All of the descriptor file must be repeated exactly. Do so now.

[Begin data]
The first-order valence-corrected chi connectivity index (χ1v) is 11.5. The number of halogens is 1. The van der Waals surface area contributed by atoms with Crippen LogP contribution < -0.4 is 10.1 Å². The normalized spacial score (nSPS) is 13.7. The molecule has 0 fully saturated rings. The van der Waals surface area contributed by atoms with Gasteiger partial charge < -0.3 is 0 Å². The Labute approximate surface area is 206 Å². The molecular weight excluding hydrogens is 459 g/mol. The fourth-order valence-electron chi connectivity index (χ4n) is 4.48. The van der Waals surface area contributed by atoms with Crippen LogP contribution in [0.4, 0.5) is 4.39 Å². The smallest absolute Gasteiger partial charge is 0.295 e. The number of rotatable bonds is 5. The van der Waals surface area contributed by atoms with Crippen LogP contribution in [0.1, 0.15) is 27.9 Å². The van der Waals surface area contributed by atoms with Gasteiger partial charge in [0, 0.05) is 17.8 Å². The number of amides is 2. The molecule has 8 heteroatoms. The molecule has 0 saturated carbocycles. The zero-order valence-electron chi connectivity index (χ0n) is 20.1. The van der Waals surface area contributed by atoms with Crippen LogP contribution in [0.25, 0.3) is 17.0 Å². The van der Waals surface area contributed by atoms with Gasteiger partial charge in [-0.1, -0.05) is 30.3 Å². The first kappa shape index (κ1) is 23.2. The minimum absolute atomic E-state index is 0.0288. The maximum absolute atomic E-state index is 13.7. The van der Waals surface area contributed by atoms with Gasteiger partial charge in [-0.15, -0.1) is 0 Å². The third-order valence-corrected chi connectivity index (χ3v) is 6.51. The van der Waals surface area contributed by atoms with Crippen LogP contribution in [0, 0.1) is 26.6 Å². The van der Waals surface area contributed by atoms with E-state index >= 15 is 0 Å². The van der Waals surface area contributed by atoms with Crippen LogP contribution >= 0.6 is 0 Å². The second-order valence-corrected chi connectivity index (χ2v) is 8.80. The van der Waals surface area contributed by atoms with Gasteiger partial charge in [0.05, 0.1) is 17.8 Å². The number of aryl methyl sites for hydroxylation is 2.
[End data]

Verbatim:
The first-order valence-corrected chi connectivity index (χ1v) is 11.5. The number of halogens is 1. The van der Waals surface area contributed by atoms with Crippen LogP contribution < -0.4 is 10.1 Å². The normalized spacial score (nSPS) is 13.7. The molecule has 0 fully saturated rings. The van der Waals surface area contributed by atoms with Gasteiger partial charge < -0.3 is 0 Å². The Labute approximate surface area is 206 Å². The molecular weight excluding hydrogens is 459 g/mol. The fourth-order valence-electron chi connectivity index (χ4n) is 4.48. The van der Waals surface area contributed by atoms with Crippen LogP contribution in [0.4, 0.5) is 4.39 Å². The smallest absolute Gasteiger partial charge is 0.295 e. The number of rotatable bonds is 5. The van der Waals surface area contributed by atoms with Crippen LogP contribution in [0.1, 0.15) is 27.9 Å². The van der Waals surface area contributed by atoms with Gasteiger partial charge in [0, 0.05) is 17.8 Å². The number of amides is 2. The molecule has 8 heteroatoms. The molecule has 0 saturated carbocycles. The zero-order valence-electron chi connectivity index (χ0n) is 20.1. The van der Waals surface area contributed by atoms with Crippen LogP contribution in [0.25, 0.3) is 17.0 Å². The van der Waals surface area contributed by atoms with Gasteiger partial charge in [-0.1, -0.05) is 30.3 Å². The first kappa shape index (κ1) is 23.2. The minimum absolute atomic E-state index is 0.0288. The maximum absolute atomic E-state index is 13.7. The van der Waals surface area contributed by atoms with Gasteiger partial charge in [-0.15, -0.1) is 0 Å². The third-order valence-corrected chi connectivity index (χ3v) is 6.51. The van der Waals surface area contributed by atoms with Crippen LogP contribution in [0, 0.1) is 26.6 Å². The van der Waals surface area contributed by atoms with E-state index >= 15 is 0 Å². The van der Waals surface area contributed by atoms with Crippen LogP contribution >= 0.6 is 0 Å². The second-order valence-corrected chi connectivity index (χ2v) is 8.80. The van der Waals surface area contributed by atoms with Gasteiger partial charge in [0.05, 0.1) is 17.8 Å². The number of aryl methyl sites for hydroxylation is 2.